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  • Author or Editor: Roger A. Pielke Sr. x
  • Journal of Applied Meteorology and Climatology x
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Robert L. Walko
,
Larry E. Band
,
Jill Baron
,
Timothy G. F. Kittel
,
Richard Lammers
,
Tsengdar J. Lee
,
Dennis Ojima
,
Roger A. Pielke Sr.
,
Chris Taylor
,
Christina Tague
,
Craig J. Tremback
, and
Pier Luigi Vidale

Abstract

The formulation and implementation of LEAF-2, the Land Ecosystem–Atmosphere Feedback model, which comprises the representation of land–surface processes in the Regional Atmospheric Modeling System (RAMS), is described. LEAF-2 is a prognostic model for the temperature and water content of soil, snow cover, vegetation, and canopy air, and includes turbulent and radiative exchanges between these components and with the atmosphere. Subdivision of a RAMS surface grid cell into multiple areas of distinct land-use types is allowed, with each subgrid area, or patch, containing its own LEAF-2 model, and each patch interacts with the overlying atmospheric column with a weight proportional to its fractional area in the grid cell. A description is also given of TOPMODEL, a land hydrology model that represents surface and subsurface downslope lateral transport of groundwater. Details of the incorporation of a modified form of TOPMODEL into LEAF-2 are presented. Sensitivity tests of the coupled system are presented that demonstrate the potential importance of the patch representation and of lateral water transport in idealized model simulations. Independent studies that have applied LEAF-2 and verified its performance against observational data are cited. Linkage of RAMS and TOPMODEL through LEAF-2 creates a modeling system that can be used to explore the coupled atmosphere–biophysical–hydrologic response to altered climate forcing at local watershed and regional basin scales.

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Emilee Lachenmeier
,
Rezaul Mahmood
,
Chris Phillips
,
Udaysankar Nair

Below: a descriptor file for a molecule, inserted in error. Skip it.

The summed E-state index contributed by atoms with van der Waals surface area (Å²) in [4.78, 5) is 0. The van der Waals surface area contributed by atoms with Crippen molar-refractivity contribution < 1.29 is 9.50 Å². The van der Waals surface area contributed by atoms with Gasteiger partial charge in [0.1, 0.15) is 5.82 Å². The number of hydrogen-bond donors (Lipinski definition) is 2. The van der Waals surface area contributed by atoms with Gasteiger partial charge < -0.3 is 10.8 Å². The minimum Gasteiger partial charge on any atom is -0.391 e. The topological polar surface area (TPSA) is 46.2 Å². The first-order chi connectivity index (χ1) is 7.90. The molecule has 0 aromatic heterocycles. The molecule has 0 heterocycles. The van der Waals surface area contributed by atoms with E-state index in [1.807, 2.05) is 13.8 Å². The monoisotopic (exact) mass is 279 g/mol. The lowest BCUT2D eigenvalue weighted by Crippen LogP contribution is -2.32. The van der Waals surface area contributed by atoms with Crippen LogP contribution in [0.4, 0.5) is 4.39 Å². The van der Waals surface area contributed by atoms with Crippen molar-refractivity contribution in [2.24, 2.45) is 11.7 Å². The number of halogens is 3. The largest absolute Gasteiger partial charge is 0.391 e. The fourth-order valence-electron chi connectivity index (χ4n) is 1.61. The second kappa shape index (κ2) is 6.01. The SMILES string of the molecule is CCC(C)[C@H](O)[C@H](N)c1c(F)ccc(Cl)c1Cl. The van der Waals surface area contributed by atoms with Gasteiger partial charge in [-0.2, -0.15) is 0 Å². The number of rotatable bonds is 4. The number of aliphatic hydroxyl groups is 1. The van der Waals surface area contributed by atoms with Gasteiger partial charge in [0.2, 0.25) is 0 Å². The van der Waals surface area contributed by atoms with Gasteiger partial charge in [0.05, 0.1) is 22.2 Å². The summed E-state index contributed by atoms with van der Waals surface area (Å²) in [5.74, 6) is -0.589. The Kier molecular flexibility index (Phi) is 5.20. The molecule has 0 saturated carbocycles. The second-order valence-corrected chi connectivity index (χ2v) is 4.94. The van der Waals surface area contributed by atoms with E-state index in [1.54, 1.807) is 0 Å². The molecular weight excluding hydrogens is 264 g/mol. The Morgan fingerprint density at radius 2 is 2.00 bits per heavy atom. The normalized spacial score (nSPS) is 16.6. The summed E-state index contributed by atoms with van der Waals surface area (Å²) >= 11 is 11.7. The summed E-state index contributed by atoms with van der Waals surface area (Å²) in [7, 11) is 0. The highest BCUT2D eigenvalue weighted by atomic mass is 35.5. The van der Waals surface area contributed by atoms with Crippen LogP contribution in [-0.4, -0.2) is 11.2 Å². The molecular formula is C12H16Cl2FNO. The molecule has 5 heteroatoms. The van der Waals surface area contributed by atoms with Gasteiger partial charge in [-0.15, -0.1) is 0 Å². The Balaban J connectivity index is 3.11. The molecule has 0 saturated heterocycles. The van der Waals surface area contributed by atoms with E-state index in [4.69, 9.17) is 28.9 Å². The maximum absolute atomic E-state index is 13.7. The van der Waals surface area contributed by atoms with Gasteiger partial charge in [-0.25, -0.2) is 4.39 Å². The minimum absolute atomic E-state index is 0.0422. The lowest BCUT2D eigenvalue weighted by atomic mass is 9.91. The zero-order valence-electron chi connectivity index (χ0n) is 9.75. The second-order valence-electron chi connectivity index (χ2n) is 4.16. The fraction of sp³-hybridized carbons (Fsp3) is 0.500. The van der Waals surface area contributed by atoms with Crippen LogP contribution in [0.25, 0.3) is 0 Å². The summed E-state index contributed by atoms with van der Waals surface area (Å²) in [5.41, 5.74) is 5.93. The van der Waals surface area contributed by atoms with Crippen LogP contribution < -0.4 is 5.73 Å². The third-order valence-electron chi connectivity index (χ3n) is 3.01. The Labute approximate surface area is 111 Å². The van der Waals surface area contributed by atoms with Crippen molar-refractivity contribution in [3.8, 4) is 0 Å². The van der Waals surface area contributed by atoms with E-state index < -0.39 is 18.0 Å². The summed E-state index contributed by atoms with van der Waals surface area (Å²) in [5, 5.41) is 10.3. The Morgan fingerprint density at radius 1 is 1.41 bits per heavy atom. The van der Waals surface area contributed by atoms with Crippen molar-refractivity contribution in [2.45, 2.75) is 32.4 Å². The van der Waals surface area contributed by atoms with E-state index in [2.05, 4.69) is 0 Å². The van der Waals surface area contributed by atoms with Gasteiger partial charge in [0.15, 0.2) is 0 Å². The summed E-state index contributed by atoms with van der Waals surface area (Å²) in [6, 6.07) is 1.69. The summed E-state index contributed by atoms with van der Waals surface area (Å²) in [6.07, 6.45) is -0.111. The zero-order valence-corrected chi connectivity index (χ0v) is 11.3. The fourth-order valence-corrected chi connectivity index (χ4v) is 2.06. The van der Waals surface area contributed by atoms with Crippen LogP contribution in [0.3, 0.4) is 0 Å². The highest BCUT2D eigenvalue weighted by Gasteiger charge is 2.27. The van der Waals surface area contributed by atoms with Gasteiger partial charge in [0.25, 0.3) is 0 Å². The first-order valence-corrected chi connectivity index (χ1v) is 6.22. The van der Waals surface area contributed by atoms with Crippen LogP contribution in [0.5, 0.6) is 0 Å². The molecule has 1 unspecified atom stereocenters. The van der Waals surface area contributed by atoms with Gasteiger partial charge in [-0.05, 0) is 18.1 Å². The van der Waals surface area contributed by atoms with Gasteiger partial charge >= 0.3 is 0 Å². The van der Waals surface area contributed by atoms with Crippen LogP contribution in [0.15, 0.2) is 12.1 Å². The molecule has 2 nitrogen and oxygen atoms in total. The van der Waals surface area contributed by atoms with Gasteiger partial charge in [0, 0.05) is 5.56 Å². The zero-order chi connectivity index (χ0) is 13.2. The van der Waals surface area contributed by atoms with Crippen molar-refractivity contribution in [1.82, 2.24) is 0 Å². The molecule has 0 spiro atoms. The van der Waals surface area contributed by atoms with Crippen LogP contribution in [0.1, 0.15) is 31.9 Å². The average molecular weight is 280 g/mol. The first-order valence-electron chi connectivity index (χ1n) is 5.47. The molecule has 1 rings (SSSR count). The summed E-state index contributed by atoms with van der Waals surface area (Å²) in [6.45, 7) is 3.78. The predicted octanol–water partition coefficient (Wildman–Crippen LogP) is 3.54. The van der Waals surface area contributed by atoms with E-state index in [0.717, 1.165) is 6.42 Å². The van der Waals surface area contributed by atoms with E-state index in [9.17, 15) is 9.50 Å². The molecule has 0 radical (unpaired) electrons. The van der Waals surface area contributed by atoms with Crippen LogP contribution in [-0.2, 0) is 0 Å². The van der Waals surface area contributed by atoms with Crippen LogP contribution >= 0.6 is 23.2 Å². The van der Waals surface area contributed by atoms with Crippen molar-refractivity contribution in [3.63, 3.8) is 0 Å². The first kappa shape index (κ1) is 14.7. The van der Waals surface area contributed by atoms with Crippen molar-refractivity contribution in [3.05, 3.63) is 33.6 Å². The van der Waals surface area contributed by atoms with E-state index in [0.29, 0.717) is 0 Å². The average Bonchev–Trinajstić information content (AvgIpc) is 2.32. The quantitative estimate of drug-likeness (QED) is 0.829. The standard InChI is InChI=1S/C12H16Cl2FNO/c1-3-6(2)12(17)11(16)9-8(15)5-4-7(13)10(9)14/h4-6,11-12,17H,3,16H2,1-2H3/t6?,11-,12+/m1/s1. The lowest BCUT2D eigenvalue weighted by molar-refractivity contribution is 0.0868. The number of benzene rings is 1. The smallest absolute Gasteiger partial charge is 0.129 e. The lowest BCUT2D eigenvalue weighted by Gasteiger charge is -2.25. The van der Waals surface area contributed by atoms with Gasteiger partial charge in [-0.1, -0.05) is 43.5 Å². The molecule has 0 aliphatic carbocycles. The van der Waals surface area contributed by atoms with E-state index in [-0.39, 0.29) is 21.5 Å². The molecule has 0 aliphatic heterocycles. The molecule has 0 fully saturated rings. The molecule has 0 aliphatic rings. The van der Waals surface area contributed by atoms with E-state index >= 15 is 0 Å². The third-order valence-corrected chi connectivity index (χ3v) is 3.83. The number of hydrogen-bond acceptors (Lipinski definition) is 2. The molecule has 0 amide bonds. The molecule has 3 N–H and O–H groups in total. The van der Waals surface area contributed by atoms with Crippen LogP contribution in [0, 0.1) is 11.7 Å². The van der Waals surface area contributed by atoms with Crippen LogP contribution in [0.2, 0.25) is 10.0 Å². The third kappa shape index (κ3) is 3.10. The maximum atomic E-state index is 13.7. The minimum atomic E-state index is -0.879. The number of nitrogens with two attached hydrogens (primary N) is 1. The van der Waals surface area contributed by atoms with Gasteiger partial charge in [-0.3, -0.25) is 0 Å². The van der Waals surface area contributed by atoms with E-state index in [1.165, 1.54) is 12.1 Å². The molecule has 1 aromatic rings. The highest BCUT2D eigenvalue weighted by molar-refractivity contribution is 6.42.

,
Eric Rappin
,
Roger A. Pielke Sr.
,
William Brown
,
Steve Oncley
,
Joshua Wurman
,
Karen Kosiba
,
Aaron Kaulfus
,
Joseph Santanello Jr.
,
Edward Kim
,
Patricia Lawston-Parker
,
Michael Hayes
, and
Trenton E. Franz

Abstract

Modification of grasslands into irrigated and nonirrigated agriculture in the Great Plains resulted in significant impacts on weather and climate. However, there has been lack of observational data–based studies solely focused on impacts of irrigation on the PBL and convective conditions. The Great Plains Irrigation Experiment (GRAINEX), conducted during the 2018 growing season, collected data over irrigated and nonirrigated land uses over Nebraska to understand these impacts. Specifically, the objective was to determine whether the impacts of irrigation are sustained throughout the growing season. The data analyzed include latent and sensible heat flux, air temperature, dewpoint temperature, equivalent temperature (moist enthalpy), PBL height, lifting condensation level (LCL), level of free convection (LFC), and PBL mixing ratio. Results show increased partitioning of energy into latent heat relative to sensible heat over irrigated areas while average maximum air temperature was decreased and dewpoint temperature was increased from the early to peak growing season. Radiosonde data suggest reduced planetary boundary layer (PBL) heights at all launch sites from the early to peak growing season. However, reduction of PBL height was much greater over irrigated areas than over nonirrigated croplands. Relative to the early growing period, LCL and LFC heights were also lower during the peak growing period over irrigated areas. Results note, for the first time, that the impacts of irrigation on PBL evolution and convective environment can be sustained throughout the growing season and regardless of background atmospheric conditions. These are important findings and applicable to other irrigated areas in the world.

Significance Statement

To meet the ever-increasing demand for food, many regions of the world have adopted widespread irrigation. The High Plains Aquifer (HPA) region, located within the Great Plains of the United States, is one of the most extensively irrigated regions. In this study, for the first time, we have conducted a detailed irrigation-focused land surface and atmospheric data collection campaign to determine irrigation impacts on the atmosphere. This research demonstrates that irrigation significantly alters lower atmospheric characteristics and creates favorable cloud and convection development conditions during the growing season. The results clearly show first-order impacts of irrigation on regional weather and climate and hence warrant further attention so that we can minimize negative impacts and achieve sustainable irrigation.

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